Low-Maintenance Plants for Each Room
Have you noticed people are leaning into lush green since the Pandemic started? More than ever, everyone is trying to stay healthy and what better way to boost your immune system than with indoor plants that can make you happier and healthier?
Did you know that plants can communicate with our immune system? It sounds very woo-woo, but scientific studies have proven plants and trees release a substance called terpines, which we absorb through our lungs and our skin and can enhance our immune system.
The most effective way to benefit from immune-strengthening terpines is to spend time in the forest, considered normal medical advice in Japan (called Shirin yoku or forest bathing). It is proven to reduce stress hormone production, lower heart rate and blood pressure, boost the immune system and accelerate recovery from illness. Not to mention improve feelings of happiness and creativity!
Since we don’t have time in our every day lives to spend hours in the forest, how do we connect with nature in our lives spent mostly indoors? Houseplants!
Plants are the easiest strategy for creating direct contact between people and nature indoors. House plants can increase health and productivity, relieve stress and even improve focus and performance. And they purify the air!
No green thumb? Afraid you will just kill the plants? My secret is to fill my rooms with low-maintenance plants that only need to be watered once a week. Every Saturday I walk around with my pretty watering can and give them a drink. That’s is my complete plant-care-maintenance routine!
You don’t need any special knowledge or equipment to take care of the following low-maintenance plants. But I would suggest that a pretty watering can might motivate you to do your weekly watering 🙂 Once you know you’re dealing with an easy-care plant, the only think to pay attention to is if it should be in direct sunlight or not. Easy, right?!
The Living/Dining Room – Monstera
Monsteras are great for the living or dining room because they add dramatic shape and texture to a space. They come in large and small varieties to fit your space needs.
Monsteras are famous for their natural leaf-holes, and has led to the rise of its nickname, Swiss Cheese Plant. Two different species of Monstera are cultivated as houseplants – the big Monstera deliciosa (above) and the smaller Monstera adansonii (below).
Light: Monstera plants are native to the jungles of Central and South America, where they grow under the coverage of trees. Therefore, the plants grow best in indirect sunlight. My living room gets a lot of light, but my plants are not near to the window.
The Bedroom – Peace Lily
Peace lilies are actually not lilies, but they filter more indoor pollutants than most other plants, so are great for bedrooms. And as a symbol of peace, this plant is fitting for the place you want to find peace and relaxation.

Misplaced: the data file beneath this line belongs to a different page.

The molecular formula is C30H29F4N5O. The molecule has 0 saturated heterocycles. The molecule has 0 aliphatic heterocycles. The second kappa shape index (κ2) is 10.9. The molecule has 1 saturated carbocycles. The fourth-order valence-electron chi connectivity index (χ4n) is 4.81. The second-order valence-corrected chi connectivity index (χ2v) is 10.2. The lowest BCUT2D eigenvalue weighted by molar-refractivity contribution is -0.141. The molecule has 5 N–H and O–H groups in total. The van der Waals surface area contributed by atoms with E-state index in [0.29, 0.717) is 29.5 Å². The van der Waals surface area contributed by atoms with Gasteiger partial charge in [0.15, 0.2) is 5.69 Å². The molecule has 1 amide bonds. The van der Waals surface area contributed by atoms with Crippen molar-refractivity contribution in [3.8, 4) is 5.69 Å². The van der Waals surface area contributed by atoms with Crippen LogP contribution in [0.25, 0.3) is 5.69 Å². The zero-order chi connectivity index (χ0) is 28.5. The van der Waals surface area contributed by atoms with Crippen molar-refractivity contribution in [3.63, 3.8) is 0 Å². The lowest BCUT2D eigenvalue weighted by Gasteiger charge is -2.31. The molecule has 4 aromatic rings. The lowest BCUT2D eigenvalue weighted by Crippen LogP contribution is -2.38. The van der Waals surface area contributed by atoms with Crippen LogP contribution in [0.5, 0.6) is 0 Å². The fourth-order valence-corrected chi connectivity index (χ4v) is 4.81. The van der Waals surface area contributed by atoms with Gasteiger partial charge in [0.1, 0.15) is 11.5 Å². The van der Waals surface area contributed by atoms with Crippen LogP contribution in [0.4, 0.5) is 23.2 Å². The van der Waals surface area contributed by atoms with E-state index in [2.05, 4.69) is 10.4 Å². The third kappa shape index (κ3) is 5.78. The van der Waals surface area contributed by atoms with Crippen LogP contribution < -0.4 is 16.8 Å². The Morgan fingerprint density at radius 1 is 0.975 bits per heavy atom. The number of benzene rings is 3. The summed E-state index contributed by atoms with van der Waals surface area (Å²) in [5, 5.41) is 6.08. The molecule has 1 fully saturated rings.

Light: Peace lilies are shade-loving plants in their native habitats, but when grown indoors they need plenty of filtered light, though not direct sunlight. Don’t put the plant on the windowsill if you get hours of sunlight there.
The Bathroom – Spider Plant
Despite the creepy-crawly name, the spider plant is among the most popular and easiest to grow of all houseplants. They thrive in the bathroom because of all the moisture. Set them on the side of the bathtub or high up on a shelf and let them trail.
Light: Spider plants are very undemanding in terms of light. They can even grow in a bathroom with no windows. The only condition they don’t like is scorching sunlight.
Kids Rooms – Snake (or Sword?) Plant
I wouldn’t create an urban jungle in a child’s room, but for older kids an indoor plant can bring life into their room and is something for them to take care of. The snake plant is nearly indestructible which makes it a great plant for a child’s bedroom. If you forget to water it for weeks it will most likely still survive and thrive.
Interesting to note, the spider plant is among several plants studied by NASA to show how plants can be used for air purification and to combat “sick building syndrome.”
Light: Very undemanding, they will thrive in very bright light or nearly dark corners.
What’s in a name? If your child is afraid of snakes, try calling it one of its other common names: St. George’s Sword. The “sword plant” is very fitting for a child, whereas “Mother-in-law’s tongue” is perhaps not 😉
Warning: The snake plant could be moderately toxic if ingested, so this is a plant for a big kid who can understand they shouldn’t eat it. The size and thickness of the leaves make it unlikely anyone would try snacking on it.
I hope this provides some inspiration to add nature to your home with low-maintenance plants.
If you’d like to chat with me about making choices in your home that are healthier for you and your loved ones, reach out here for a consultation.